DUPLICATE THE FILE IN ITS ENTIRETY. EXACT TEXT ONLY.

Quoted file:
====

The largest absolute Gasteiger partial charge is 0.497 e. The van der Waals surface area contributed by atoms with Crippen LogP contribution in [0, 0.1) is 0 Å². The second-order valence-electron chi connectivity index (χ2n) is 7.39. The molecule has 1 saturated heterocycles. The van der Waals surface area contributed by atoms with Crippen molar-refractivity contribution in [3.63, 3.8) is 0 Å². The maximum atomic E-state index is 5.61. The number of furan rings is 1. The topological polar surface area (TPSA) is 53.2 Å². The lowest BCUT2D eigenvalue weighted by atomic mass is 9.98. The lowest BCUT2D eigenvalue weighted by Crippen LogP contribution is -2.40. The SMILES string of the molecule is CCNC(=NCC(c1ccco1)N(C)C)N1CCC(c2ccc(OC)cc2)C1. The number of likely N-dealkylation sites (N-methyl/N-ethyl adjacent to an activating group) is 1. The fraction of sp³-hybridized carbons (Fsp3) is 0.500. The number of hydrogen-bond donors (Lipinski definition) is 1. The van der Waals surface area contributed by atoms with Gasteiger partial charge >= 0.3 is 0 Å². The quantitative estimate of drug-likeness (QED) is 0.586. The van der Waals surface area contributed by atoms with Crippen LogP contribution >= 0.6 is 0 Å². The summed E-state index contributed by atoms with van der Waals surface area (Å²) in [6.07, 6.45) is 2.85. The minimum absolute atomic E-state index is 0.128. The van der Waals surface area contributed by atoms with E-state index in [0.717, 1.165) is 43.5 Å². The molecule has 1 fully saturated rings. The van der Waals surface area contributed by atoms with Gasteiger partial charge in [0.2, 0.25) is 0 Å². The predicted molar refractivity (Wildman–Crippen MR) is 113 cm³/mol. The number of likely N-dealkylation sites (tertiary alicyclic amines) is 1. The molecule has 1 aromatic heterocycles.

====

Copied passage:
The largest absolute Gasteiger partial charge is 0.497 e. The van der Waals surface area contributed by atoms with Crippen LogP contribution in [0, 0.1) is 0 Å². The second-order valence-electron chi connectivity index (χ2n) is 7.39. The molecule has 1 saturated heterocycles. The van der Waals surface area contributed by atoms with Crippen molar-refractivity contribution in [3.63, 3.8) is 0 Å². The maximum atomic E-state index is 5.61. The number of furan rings is 1. The topological polar surface area (TPSA) is 53.2 Å². The lowest BCUT2D eigenvalue weighted by atomic mass is 9.98. The lowest BCUT2D eigenvalue weighted by Crippen LogP contribution is -2.40. The SMILES string of the molecule is CCNC(=NCC(c1ccco1)N(C)C)N1CCC(c2ccc(OC)cc2)C1. The number of likely N-dealkylation sites (N-methyl/N-ethyl adjacent to an activating group) is 1. The fraction of sp³-hybridized carbons (Fsp3) is 0.500. The number of hydrogen-bond donors (Lipinski definition) is 1. The van der Waals surface area contributed by atoms with Gasteiger partial charge >= 0.3 is 0 Å². The quantitative estimate of drug-likeness (QED) is 0.586. The van der Waals surface area contributed by atoms with Crippen LogP contribution >= 0.6 is 0 Å². The summed E-state index contributed by atoms with van der Waals surface area (Å²) in [6.07, 6.45) is 2.85. The minimum absolute atomic E-state index is 0.128. The van der Waals surface area contributed by atoms with E-state index in [0.717, 1.165) is 43.5 Å². The molecule has 1 fully saturated rings. The van der Waals surface area contributed by atoms with Gasteiger partial charge in [0.2, 0.25) is 0 Å². The predicted molar refractivity (Wildman–Crippen MR) is 113 cm³/mol. The number of likely N-dealkylation sites (tertiary alicyclic amines) is 1. The molecule has 1 aromatic heterocycles.